Photo credit: –Mike–

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{ 8 comments… read them below or add one }

1 Abubakar Jamil July 29, 2010 at 2:11 pm


“I find it insanely difficult to sit at my desk and jot down a list of my goals, which is why I prefer to visualize what I’d like my life to look like. ”

So finally I’m not alone. Whenever I did that goal listing thing mechanically on paper, I could never relate to that somehow.
Abubakar Jamil´s last blog ..Life Lessons Learned My ComLuv Profile

2 Haider July 29, 2010 at 2:54 pm

Hi Abubakar,

It took me ages to realize that the problem isn’t with me, but that the approach doesn’t work for me.

I also find it useful to generate a list throughout the day, while doing the stuff I normally do. I often think of my goals as a response to an experience. Capturing my ideas while they’re fresh is better than trying to recall them to fill a blank piece of paper, in a cold, dark room. :P

3 Hussain July 29, 2010 at 6:33 pm

Haider, do not ever put off blog ideas, especially if they are this brilliant!
I find it difficult to be spiritual because of all the theory/logic I hold on to very dearly. So all spirituality becomes habitual, almost robotic.

I need to sit down and read this at my own pace when I’m NOT at work.

4 Haider July 29, 2010 at 7:41 pm

Hussain, thank you for your kind words.

I’m digging out more posts that have been gathering dust in my “Drafts” folder, and will be dishing them out soon! :D

I personally believe that spirituality should be approached in a mindful, rational manner, and I don’t incorporate anything into my spiritual outlook and practices if I don’t understand it, and especially if it clashes with my personal values.

This is something I feel passionately about, and will be writing more on this topic very soon.

5 Gina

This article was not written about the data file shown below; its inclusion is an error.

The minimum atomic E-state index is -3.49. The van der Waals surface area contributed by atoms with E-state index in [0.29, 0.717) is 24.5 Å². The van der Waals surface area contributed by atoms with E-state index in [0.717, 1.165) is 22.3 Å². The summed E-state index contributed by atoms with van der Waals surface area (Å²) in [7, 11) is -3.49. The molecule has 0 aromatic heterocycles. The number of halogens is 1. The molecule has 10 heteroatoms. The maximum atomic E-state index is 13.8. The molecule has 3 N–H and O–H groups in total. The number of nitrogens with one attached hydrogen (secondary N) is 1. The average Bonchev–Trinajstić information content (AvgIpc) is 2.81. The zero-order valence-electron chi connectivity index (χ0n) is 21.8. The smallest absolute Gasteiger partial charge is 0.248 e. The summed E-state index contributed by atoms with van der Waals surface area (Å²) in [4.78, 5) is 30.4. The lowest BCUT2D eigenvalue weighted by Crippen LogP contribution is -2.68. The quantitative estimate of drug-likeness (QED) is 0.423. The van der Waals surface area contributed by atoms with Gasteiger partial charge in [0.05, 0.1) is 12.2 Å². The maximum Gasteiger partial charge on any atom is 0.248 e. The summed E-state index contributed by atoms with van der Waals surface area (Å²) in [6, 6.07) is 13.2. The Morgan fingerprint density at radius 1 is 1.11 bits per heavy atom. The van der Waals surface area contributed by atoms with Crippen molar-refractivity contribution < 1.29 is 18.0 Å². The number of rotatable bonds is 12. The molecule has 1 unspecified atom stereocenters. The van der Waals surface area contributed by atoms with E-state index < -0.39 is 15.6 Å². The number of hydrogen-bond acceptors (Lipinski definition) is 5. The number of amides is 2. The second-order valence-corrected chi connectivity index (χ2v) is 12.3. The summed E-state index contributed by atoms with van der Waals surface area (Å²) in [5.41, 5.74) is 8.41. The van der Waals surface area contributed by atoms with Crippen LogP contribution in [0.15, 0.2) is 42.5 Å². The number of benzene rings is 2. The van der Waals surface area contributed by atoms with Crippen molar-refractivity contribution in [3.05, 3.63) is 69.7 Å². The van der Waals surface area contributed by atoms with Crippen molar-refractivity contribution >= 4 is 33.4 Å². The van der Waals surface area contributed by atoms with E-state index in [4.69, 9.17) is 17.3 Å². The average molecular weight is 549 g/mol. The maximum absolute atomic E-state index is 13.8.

Twitter: starlightlife
July 30, 2010 at 10:07 am

Aloha Haider!
Oh how I loved this post! I first thought to dig out my old life wheel to write out the lists…then you mentioned the visualization and the whole thing (my life) came alive!
Bravo my friend….perhaps I will be writing more after I take a visual journey and find my places of discord and move more toward harmony.

You made my day :)
Mahalo~ Gina

6 Haider July 30, 2010 at 10:44 am

Aloha Gina!

You made my day with your comment! ;)

I’ve been putting off this post for over a year (which is why Hussain rebuked me in his comment!), so it feels great to finally commit to writing it out and offering it to the world.

And I’m really excited about the other articles in the pipeline! :D

7 q8travelbud August 3, 2010 at 10:01 pm

a post on time! … I am actually in a phase of so many frictions in my life … I am finding it hard between really sticking to the path I want and as you said you try to fish for excuses … and eventually end up in the same place that you wanted to get out of … decision making has always been a problem with me because I believe that I want to be this this and this but not knowing which I favor more than the rest … I visualize ever morning and I see myself in every life I visualize … I am going thru this friction phase now … it felt good to read your post today.. :)

8 Haider August 4, 2010 at 12:02 am

Hi Bud,

I’m thrilled to see the post resonate with you.

If the “lives” you want to lead don’t clash with each other, but they simply can’t be lived at the same time, the friction my be a temporal and not intrinsic.

You can sequence the activities you want to do, rather than have them battle it out in your life. Can’t they all just get along? :P